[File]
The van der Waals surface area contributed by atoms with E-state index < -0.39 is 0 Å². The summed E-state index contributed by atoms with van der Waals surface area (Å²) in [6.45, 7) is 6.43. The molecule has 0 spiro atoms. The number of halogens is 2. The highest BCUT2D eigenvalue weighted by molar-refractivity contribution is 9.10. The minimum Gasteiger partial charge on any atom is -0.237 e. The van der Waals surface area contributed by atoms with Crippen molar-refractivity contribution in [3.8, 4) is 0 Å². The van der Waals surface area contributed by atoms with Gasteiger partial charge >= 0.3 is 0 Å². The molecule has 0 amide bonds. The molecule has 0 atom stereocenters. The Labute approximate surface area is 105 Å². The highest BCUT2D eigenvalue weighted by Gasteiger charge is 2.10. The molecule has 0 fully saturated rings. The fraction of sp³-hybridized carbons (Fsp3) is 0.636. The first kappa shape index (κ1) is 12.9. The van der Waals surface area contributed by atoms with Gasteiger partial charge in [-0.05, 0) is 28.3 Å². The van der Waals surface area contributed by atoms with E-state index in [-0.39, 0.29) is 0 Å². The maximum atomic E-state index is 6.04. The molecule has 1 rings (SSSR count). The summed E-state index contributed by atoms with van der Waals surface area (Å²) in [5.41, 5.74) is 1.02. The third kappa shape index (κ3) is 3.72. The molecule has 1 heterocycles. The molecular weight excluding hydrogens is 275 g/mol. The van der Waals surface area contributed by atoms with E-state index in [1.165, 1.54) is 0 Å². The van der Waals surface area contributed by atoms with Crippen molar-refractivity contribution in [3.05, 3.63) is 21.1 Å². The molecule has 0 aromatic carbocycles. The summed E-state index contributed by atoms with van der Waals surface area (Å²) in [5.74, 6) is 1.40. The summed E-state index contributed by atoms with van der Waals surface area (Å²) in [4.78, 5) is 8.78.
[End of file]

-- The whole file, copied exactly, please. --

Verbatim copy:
The van der Waals surface area contributed by atoms with E-state index < -0.39 is 0 Å². The summed E-state index contributed by atoms with van der Waals surface area (Å²) in [6.45, 7) is 6.43. The molecule has 0 spiro atoms. The number of halogens is 2. The highest BCUT2D eigenvalue weighted by molar-refractivity contribution is 9.10. The minimum Gasteiger partial charge on any atom is -0.237 e. The van der Waals surface area contributed by atoms with Crippen molar-refractivity contribution in [3.8, 4) is 0 Å². The van der Waals surface area contributed by atoms with Gasteiger partial charge >= 0.3 is 0 Å². The molecule has 0 amide bonds. The molecule has 0 atom stereocenters. The Labute approximate surface area is 105 Å². The highest BCUT2D eigenvalue weighted by Gasteiger charge is 2.10. The molecule has 0 fully saturated rings. The fraction of sp³-hybridized carbons (Fsp3) is 0.636. The first kappa shape index (κ1) is 12.9. The van der Waals surface area contributed by atoms with Gasteiger partial charge in [-0.05, 0) is 28.3 Å². The van der Waals surface area contributed by atoms with E-state index in [-0.39, 0.29) is 0 Å². The maximum atomic E-state index is 6.04. The molecule has 1 rings (SSSR count). The summed E-state index contributed by atoms with van der Waals surface area (Å²) in [5.41, 5.74) is 1.02. The third kappa shape index (κ3) is 3.72. The molecule has 1 heterocycles. The molecular weight excluding hydrogens is 275 g/mol. The van der Waals surface area contributed by atoms with E-state index in [1.165, 1.54) is 0 Å². The van der Waals surface area contributed by atoms with Crippen molar-refractivity contribution in [3.05, 3.63) is 21.1 Å². The molecule has 0 aromatic carbocycles. The summed E-state index contributed by atoms with van der Waals surface area (Å²) in [5.74, 6) is 1.40. The summed E-state index contributed by atoms with van der Waals surface area (Å²) in [4.78, 5) is 8.78.